My friends and I waited our turn to ride the Model T. It idled on the edge of Alvina Elementary’s grass field, spitting oil, coughing smoke, rattling, shuddering. Black fenders arched over narrow tires, spoked wheels more like a motorcycle’s than a car’s. The starter crank hung loose as a dog’s tongue below the radiator, which together with the round headlights made a tired old face. My father built this Model T, the body from lumber and the chassis from scrap parts. He called his creation The Hack.
Five of us climbed inside the haul bed. Varnished panels set inside whitewashed mullions corralled us. The roof that extended over the driver’s seat was lattice so wasn’t really a roof. The driver’s seat was a box spring wrapped in a towel. My father, dressed in fresh blue jeans and a blue t-shirt and his newest cap—same as what he wore farming raisins, but cleaner—settled himself behind the laminated wood steering wheel then spoke over his shoulder: imagine you’re on a relaxing drive around the world. We braced for a boring ride around the schoolyard.
The spring carnival broke Alvina’s own rules. The school taught order first. We students raised our hands to speak in class. When the bell rang at the end of recess we froze in place until the teacher on yard duty blew her whistle. We lined up on the playground to be led to class, to lunch, to the bus at the end of the day, whether we were five, nine, or thirteen-years-old. Alvina Elementary comprised the entirety of the smallest school district in California. A hundred students attended Kindergarten through eighth grade. There were five teachers plus a few aides. The superintendent and principal were the same man. Its district boundaries didn’t include a town, but single houses scattered around vineyards, orchards, dairies, and feed lots. Some of my classmates left school every fall to follow the crops up California’s trunk and returned with the crops over summer. For the rest of us, Alvina’s green walls and play fields, combined with family farms, completed our worlds. My father chaired the school board and my mother presided over the PTA. For me, Alvina was an extension, a reflection of home: similar rules, same demands to follow. But one Saturday a year there were game booths on the lawn between classrooms: darts, bowls, a wheel of fortune, a dunk tank. Music from the cake walk filled the cafeteria. Strangest of all, my father’s Model T ride promising to take us away.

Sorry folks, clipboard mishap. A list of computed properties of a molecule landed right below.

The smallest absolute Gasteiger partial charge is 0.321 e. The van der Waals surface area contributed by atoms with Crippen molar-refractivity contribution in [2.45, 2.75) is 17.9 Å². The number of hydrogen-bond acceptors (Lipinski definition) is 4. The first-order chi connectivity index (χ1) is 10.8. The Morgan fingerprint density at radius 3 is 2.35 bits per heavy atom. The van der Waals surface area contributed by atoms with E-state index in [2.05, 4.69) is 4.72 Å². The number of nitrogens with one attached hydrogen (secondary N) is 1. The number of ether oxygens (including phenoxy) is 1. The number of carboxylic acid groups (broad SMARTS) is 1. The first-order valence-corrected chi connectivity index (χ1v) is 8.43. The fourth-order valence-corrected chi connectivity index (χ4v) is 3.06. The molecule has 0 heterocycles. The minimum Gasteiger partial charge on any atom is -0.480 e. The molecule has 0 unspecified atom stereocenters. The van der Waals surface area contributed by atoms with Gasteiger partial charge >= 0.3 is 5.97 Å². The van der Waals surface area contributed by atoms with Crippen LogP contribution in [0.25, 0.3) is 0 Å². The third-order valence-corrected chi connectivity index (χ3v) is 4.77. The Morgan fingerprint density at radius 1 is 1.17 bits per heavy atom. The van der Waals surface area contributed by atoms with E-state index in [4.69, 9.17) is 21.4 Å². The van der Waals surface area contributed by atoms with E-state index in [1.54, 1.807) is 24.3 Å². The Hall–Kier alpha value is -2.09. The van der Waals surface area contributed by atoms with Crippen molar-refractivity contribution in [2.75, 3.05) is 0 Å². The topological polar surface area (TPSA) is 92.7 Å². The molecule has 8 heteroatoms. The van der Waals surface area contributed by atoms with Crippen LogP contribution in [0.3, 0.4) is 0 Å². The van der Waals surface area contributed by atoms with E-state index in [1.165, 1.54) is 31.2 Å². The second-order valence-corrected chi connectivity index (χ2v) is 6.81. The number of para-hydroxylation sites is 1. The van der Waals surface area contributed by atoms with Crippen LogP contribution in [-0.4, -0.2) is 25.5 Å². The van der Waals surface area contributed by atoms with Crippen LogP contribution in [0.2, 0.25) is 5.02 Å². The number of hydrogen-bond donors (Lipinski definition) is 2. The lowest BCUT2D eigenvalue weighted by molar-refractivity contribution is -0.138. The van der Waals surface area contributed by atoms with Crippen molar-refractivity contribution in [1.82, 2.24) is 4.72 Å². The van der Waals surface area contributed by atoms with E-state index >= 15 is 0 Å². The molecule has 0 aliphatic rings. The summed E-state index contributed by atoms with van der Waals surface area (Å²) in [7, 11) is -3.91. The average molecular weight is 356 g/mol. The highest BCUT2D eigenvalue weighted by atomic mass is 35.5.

My father raised his voice above the engine and asked us to imagine the porch posts we passed as totem poles. I tried to play along, but still saw the posts where misbehaving students spent recess. The Hack turned and was passing a murky swamp—the blacktop basketball courts—when my father shouted, Alligators! Look! In the water beside us! Everyone hang on! He turned his cap around backwards, leaned over the wheel, and doubled our speed away from danger, toward another danger—our drive around the world would be anything but boring.
We slalomed between tree trunks, dodging mad elephants.
Powered out of quicksand by the sandbox.
Reversed out of a dinosaur’s nest in the corner of the softball backstop then raced across the football fields pursued by mother Tyrannosaurus.
My father conjured these threats in our minds, talking us through exotic places and brushes with mortality, each scenario more fraught than the last, wailing and yipping and finally rejoicing when we escaped, all while driving to The Hack’s limits.
We slid across the haul bed’s weatherproof paint, banging elbows and scuffing knees, holding on to the woodwork, the seat back, each other.
I’d never known my father like this.
He’d been developing his script for weeks. He mapped Alvina on a yellow pad, adding notes to every landmark he could drive past, in square handwriting only he could read, working out the route The Hack would take. He asked cryptic things at the dinner table: what do you think’s scarier, mad elephants or alligators? Once, I saw him in his office chair, eyes closed, arms out as if he held a steering wheel, and a satisfied smile lifted his mouth—I crept out of the room, afraid to break the trance, spoil his mood. My father was usually angry about something. I think he hated the hundred-acre vineyard he farmed for a living. The daily chores, as well as daily dread over fickle weather, the quality of his raisins, and their future market value, sapped his time and patience. He took his frustrations out on the family, especially me, his oldest, the only son. I liked how the ride changed him, even if it was only pretend.
The Hack chased away space aliens trying to invade the Alvina carnival through a wormhole in the bus barn then came to a stop on the grass where the ride had begun. My father lowered the tailgate and thanked us for traveling with him, calm again, his cap the right way round, for the benefit of those waiting to ride for the first time.We played along too, pretending the trip had indeed been boring, but my friends and I whispered—your dad’s crazy; that’s not my dad—and joined the back of the line to ride again.
John Carr Walker’s critically acclaimed story collection, Repairable Men (Sunnyoutside 2014), was featured on the Late Night Library podcast. Recently, his writing has appeared or is forthcoming in Newfound, Gimmick, Shantih, Gravel, Hippocampus, Five:2:One, The Toasted Cheese, Inlandia, and Split Lip. A native of the San Joaquin Valley and former high school English teacher, he now lives and writes full-time in Saint Helens, Oregon.